Sunday, 28 November 2010
Cycling doesn't stop in the Netherlands in winter. It's low season for cycling holiday customers, but we carry on riding our bikes for both utility purposes and touring, whatever the weather.
Today I rode to one of the hunebedden, shown above. Hunebedden look particularly beautiful in weather likes this.
The word hunebed literally means "giant's bed", but this dates from a period in history when people weren't really sure what they were. Actually, these rock formations are ancient stone tombs. There are 54 of these in the Netherlands, 52 in the province of Drenthe and 2 in Groningen.
The information board explains how the Hunebedden were built around 5000 years ago by the "Trechterbekervolk" (in English, Funnelbeaker people - both languages name ancient people for the artifacts that they left behind). These structures were built to accommodate the dead and were originally covered in soil, which has eroded over time. The stones weigh from 2000 to 20000 kg and were arranged by tens of people working together with levers, sleds, rollers and ropes.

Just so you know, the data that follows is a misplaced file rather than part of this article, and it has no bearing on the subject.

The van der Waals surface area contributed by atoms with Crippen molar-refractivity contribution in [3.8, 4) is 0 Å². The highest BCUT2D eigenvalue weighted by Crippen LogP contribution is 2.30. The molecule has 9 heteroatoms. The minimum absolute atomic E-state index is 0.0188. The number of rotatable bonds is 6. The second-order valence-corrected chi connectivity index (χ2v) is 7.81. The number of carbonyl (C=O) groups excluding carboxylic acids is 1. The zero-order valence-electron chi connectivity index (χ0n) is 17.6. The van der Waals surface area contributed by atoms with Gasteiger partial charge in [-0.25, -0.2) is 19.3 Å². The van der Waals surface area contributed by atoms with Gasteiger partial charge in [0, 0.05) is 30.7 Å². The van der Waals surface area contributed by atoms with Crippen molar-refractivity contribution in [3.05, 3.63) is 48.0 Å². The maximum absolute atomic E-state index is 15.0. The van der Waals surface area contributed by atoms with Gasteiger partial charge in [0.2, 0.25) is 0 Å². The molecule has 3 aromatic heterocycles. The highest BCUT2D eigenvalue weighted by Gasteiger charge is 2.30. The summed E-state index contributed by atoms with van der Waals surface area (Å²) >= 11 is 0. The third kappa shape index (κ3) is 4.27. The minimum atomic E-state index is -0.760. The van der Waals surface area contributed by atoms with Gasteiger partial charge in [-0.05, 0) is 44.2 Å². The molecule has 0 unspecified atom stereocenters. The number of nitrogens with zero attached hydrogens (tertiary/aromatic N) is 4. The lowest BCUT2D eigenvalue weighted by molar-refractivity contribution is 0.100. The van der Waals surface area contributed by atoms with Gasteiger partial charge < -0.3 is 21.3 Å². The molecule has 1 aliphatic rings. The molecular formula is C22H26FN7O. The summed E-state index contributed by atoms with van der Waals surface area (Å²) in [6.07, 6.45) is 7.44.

Today I rode my Mango velomobile to visit one of the hunebedden:
We ride a wide range of different types of bicycles. Most of our holiday customers choose one of our standard Dutch style bikes. These are comfortable and easy to ride. However, unusual bikes can also be arranged with a little notice.
Many thanks to Théan Slabbert for sending me his music to use. It was -5 C as I set off today, which makes it very much Mango weather. Inside the Mango I was warm with just a T-shirt and leggings and no gloves, but to keep my head and neck warm I had a warm hat, a buff, and a scarf knitted by my Mum as well. Our tours in the area of course include visits to the hunebedden.